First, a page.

Excel COUNTIF Function

COUNTIF Function

The COUNTIF function is a premade function in Excel, which counts cells as specified.

It is typed `=COUNTIF`

NOTE: The COUNTIF function can have basic or more advanced uses. This covers the basic use for how to count specific numbers and words.

Numbers (e.g. 90) and words (e.g. "Water") can be specified.

How to use the `=COUNTIF` function:

1. Select a cell
2. Type `=COUNTIF`
3. Double click the COUNTIF command
4. Select a range
5. Type `,`
6. Select a cell (the criteria, the value that you want to count)
7. Hit enter

Note: The different parts of the function are separated by a symbol, like comma `,` or semicolon `;`

The symbol depends on your Language Settings.

Let's see some examples!

Apply the `COUNTIF` function to range `B2:B21`, to count how many Pokemons we have in the different types:

We want the `COUNTIF` function to count the types of Pokemons, in the range `G5:G15`:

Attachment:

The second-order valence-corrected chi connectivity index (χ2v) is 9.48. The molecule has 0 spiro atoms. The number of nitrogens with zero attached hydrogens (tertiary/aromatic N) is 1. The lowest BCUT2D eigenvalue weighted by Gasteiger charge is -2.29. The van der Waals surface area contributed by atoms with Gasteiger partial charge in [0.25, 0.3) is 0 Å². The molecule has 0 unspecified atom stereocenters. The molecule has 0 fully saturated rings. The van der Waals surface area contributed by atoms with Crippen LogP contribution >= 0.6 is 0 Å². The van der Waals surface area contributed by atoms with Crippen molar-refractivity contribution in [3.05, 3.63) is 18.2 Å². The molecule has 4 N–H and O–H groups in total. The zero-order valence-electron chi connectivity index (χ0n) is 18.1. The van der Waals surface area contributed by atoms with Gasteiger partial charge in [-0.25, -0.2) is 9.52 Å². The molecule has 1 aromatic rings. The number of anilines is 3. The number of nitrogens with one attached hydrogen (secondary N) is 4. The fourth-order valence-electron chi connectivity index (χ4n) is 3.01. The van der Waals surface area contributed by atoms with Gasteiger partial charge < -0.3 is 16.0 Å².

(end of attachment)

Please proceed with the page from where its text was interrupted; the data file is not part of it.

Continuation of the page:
The `,` is typed after the range is selected, which tells the function what you are looking to count.

The `COUNTIF` function has successfully counted `1` Grass Pokemon, which is Victreebel (`A4`).

Let's count the Water Pokemons in `G6`

The same steps apply

1. Select `G6`
2. Type `=COUNTIF`
3. Select `B2:B21`
4. Type (`,`)
5. Select `F6` (Specifying Water as criteria)
6. Hit enter

That is great! The `COUNTIF` function has counted `6` Water Pokemons in `B2:B21`.

Let's count the rest of the types more effectively. We want to continue the function from `G6:G15`. Making use of the Filling Function and Absolute References.

Step by step:

1. Double click `G6`
2. Lock the range references absolute (`B2:B21`). Type dollar signs before the columns and row. Type 4 dollar signs in total. `=COUNTIF(\$B\$2:\$B\$21,F6)`. Note: We want `F6` to remain relative. Because we want it to move downwards. Do not add dollar signs (\$) to it.
3. Hit enter
4. Fill the range `G6:G15`

That saved us alot of time! Good job!

A Non-Working Example

Let's try an example that will not work

Fill `G5:G15` without locking the references to see what happens.

If the references for the range are kept relative, the fill function will move the range downwards, including blank cells and missing the range where the data is.

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